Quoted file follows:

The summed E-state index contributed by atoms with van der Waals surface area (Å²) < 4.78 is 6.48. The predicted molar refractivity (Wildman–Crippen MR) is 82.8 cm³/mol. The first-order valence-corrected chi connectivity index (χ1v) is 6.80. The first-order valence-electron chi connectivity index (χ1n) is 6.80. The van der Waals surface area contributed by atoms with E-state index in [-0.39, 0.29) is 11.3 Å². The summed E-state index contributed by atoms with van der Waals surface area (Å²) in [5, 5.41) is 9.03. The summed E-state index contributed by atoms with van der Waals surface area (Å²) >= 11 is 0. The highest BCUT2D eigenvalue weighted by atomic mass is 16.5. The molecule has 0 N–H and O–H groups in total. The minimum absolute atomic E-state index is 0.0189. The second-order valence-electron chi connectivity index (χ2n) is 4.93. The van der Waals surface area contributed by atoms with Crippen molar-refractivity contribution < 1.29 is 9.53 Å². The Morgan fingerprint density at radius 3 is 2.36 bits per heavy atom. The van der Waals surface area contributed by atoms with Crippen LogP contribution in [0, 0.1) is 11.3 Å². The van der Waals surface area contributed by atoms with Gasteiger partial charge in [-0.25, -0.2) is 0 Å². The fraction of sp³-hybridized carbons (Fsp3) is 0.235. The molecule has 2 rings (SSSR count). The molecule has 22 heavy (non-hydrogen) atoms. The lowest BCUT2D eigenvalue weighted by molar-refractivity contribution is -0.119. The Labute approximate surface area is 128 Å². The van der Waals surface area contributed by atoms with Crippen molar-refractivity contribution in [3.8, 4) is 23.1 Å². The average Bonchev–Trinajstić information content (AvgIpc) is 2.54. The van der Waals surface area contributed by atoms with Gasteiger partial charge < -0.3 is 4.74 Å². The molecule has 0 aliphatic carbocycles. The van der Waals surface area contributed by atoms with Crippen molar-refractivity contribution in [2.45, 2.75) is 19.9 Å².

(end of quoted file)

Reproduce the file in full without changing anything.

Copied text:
The summed E-state index contributed by atoms with van der Waals surface area (Å²) < 4.78 is 6.48. The predicted molar refractivity (Wildman–Crippen MR) is 82.8 cm³/mol. The first-order valence-corrected chi connectivity index (χ1v) is 6.80. The first-order valence-electron chi connectivity index (χ1n) is 6.80. The van der Waals surface area contributed by atoms with E-state index in [-0.39, 0.29) is 11.3 Å². The summed E-state index contributed by atoms with van der Waals surface area (Å²) in [5, 5.41) is 9.03. The summed E-state index contributed by atoms with van der Waals surface area (Å²) >= 11 is 0. The highest BCUT2D eigenvalue weighted by atomic mass is 16.5. The molecule has 0 N–H and O–H groups in total. The minimum absolute atomic E-state index is 0.0189. The second-order valence-electron chi connectivity index (χ2n) is 4.93. The van der Waals surface area contributed by atoms with Crippen molar-refractivity contribution < 1.29 is 9.53 Å². The Morgan fingerprint density at radius 3 is 2.36 bits per heavy atom. The van der Waals surface area contributed by atoms with Crippen LogP contribution in [0, 0.1) is 11.3 Å². The van der Waals surface area contributed by atoms with Gasteiger partial charge in [-0.25, -0.2) is 0 Å². The fraction of sp³-hybridized carbons (Fsp3) is 0.235. The molecule has 2 rings (SSSR count). The molecule has 22 heavy (non-hydrogen) atoms. The lowest BCUT2D eigenvalue weighted by molar-refractivity contribution is -0.119. The Labute approximate surface area is 128 Å². The van der Waals surface area contributed by atoms with Crippen molar-refractivity contribution in [3.8, 4) is 23.1 Å². The average Bonchev–Trinajstić information content (AvgIpc) is 2.54. The van der Waals surface area contributed by atoms with Gasteiger partial charge < -0.3 is 4.74 Å². The molecule has 0 aliphatic carbocycles. The van der Waals surface area contributed by atoms with Crippen molar-refractivity contribution in [2.45, 2.75) is 19.9 Å².